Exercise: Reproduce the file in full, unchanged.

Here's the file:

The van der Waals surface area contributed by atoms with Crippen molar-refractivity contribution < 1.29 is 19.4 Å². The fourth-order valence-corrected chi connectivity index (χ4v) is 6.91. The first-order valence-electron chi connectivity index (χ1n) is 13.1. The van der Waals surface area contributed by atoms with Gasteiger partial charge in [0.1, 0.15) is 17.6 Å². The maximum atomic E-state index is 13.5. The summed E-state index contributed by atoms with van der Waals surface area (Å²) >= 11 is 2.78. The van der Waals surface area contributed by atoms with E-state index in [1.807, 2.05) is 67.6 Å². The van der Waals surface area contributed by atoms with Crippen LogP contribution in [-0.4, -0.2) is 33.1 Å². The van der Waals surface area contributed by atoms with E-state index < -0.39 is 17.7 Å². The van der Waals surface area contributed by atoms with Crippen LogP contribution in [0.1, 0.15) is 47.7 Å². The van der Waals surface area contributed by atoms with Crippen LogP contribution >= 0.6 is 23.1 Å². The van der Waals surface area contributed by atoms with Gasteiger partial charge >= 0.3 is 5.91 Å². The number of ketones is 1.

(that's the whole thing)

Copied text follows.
The van der Waals surface area contributed by atoms with Crippen molar-refractivity contribution < 1.29 is 19.4 Å². The fourth-order valence-corrected chi connectivity index (χ4v) is 6.91. The first-order valence-electron chi connectivity index (χ1n) is 13.1. The van der Waals surface area contributed by atoms with Gasteiger partial charge in [0.1, 0.15) is 17.6 Å². The maximum atomic E-state index is 13.5. The summed E-state index contributed by atoms with van der Waals surface area (Å²) >= 11 is 2.78. The van der Waals surface area contributed by atoms with E-state index in [1.807, 2.05) is 67.6 Å². The van der Waals surface area contributed by atoms with Crippen LogP contribution in [-0.4, -0.2) is 33.1 Å². The van der Waals surface area contributed by atoms with E-state index < -0.39 is 17.7 Å². The van der Waals surface area contributed by atoms with Crippen LogP contribution in [0.1, 0.15) is 47.7 Å². The van der Waals surface area contributed by atoms with Crippen LogP contribution >= 0.6 is 23.1 Å². The van der Waals surface area contributed by atoms with Gasteiger partial charge >= 0.3 is 5.91 Å². The number of ketones is 1.